I had this small thought about how nice it would be to have a yoga retreat at the beach for breast cancer survivors here in North Carolina.  I mentioned it to a yoga teacher I knew and then to the director of the Duke Cancer Patient Support Program.  The day of our first meeting, I didn’t have a clue who would come, other than my family and when we began the meeting, there were 12 people there.  I began by telling people about my idea and then admitting I was not good at delegating responsibilities.  Never once was a suggestion made when someone in the group didn’t volunteer to take care of it.  I should have known then that this was something in which God had a vested interest.  And, in seven years it has continued the same way.  Not only do people readily step up to take care of whatever needs to be done, people find ways to help with the retreat that some of us never dreamed of.  This year one of the ladies made comfort pillows for everyone with meaningful words on them.  They smelled of lavender and were squishy.  The women were very appreciative, especially after they found out this lady didn’t know how to sew until she began the project.  Another woman took it upon herself to buy cushy beach towels for everyone there.  We had homemade biscotti and pound cake.  A local ice-cream shop donated sundaes for everyone and one of our committee members made the supreme effort to go taste several of the flavors beforehand.  We raised enough money to help pay for anyone who wanted to come on scholarship.  It’s phenomenal how it all comes together and it’s obvious to all of us there that the success of this event is beyond anything most of us have ever experienced.  It has to have the hand of God in it.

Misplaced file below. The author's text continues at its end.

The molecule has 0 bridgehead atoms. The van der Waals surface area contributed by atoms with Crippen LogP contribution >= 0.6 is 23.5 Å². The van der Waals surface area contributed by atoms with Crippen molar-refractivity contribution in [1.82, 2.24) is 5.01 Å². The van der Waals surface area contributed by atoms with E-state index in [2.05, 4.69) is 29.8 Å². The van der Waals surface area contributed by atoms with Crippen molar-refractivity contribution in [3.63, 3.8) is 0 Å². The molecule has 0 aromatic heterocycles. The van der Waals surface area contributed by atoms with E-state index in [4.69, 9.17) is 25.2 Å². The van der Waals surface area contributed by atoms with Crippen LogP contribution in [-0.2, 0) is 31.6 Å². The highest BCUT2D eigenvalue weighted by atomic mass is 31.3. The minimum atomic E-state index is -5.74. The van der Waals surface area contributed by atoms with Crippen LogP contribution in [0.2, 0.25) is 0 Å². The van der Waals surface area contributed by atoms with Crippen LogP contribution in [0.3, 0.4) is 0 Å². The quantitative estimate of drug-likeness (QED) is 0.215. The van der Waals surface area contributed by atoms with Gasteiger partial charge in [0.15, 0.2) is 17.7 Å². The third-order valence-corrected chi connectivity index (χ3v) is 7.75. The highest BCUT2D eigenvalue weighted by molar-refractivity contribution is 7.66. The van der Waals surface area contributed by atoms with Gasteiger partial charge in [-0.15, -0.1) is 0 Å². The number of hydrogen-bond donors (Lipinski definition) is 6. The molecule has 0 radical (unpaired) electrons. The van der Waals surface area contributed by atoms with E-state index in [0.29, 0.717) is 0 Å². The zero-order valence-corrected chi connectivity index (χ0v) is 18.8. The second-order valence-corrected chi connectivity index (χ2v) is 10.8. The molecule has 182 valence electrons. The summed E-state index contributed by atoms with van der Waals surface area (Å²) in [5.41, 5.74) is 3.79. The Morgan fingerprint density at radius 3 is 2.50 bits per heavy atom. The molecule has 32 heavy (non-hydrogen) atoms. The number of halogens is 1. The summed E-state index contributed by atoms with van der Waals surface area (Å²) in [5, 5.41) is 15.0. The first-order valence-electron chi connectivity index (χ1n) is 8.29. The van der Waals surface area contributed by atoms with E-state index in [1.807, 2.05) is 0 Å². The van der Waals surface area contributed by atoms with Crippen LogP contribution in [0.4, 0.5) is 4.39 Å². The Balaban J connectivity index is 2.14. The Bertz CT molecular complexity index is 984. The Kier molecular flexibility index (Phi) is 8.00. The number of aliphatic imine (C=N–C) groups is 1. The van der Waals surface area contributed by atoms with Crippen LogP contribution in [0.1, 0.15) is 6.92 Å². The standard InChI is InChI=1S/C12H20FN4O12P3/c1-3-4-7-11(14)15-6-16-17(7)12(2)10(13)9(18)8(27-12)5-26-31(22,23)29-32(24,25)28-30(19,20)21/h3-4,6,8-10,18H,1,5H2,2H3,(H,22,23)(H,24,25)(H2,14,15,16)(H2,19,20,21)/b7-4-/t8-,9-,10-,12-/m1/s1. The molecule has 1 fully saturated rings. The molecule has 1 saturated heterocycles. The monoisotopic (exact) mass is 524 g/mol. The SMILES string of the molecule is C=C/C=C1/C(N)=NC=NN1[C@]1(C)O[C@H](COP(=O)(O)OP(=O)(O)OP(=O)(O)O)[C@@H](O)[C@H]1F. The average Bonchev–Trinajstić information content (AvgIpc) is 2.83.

Miraculous, you ask?  What is miraculous about ice-cream and beach towels and homemade goodies?  They simply appear, like the manna in the dessert.  We never asked for these treasures.  But, what is really miraculous is what happens to the mind, body and spirit of each of the ladies and our one man (He’s the breast cancer counselor for the DCPSP.  This retreat is only for female breast cancer survivors.)  by the end of the four days.  A light comes on in each person.  There has been healing; there’s been a renewed sense of hope.  The women have found camaraderie and acceptance.  We have laughed, cried, played, swam, created, danced and done yoga.  We have found power, the power in each of us and as a group.  Words really can’t describe what happens over the four days.  You’ll have to trust me.  The event is laced with miracles, many aspects that cannot be easily explained, especially the overwhelming feeling of love that permeates each person as the retreat comes to a close. 
If you’re interested in attending, you can look us up on  

Monday, August 1, 2011


Affirmation:  I see the grace and blessings in all the events of my life.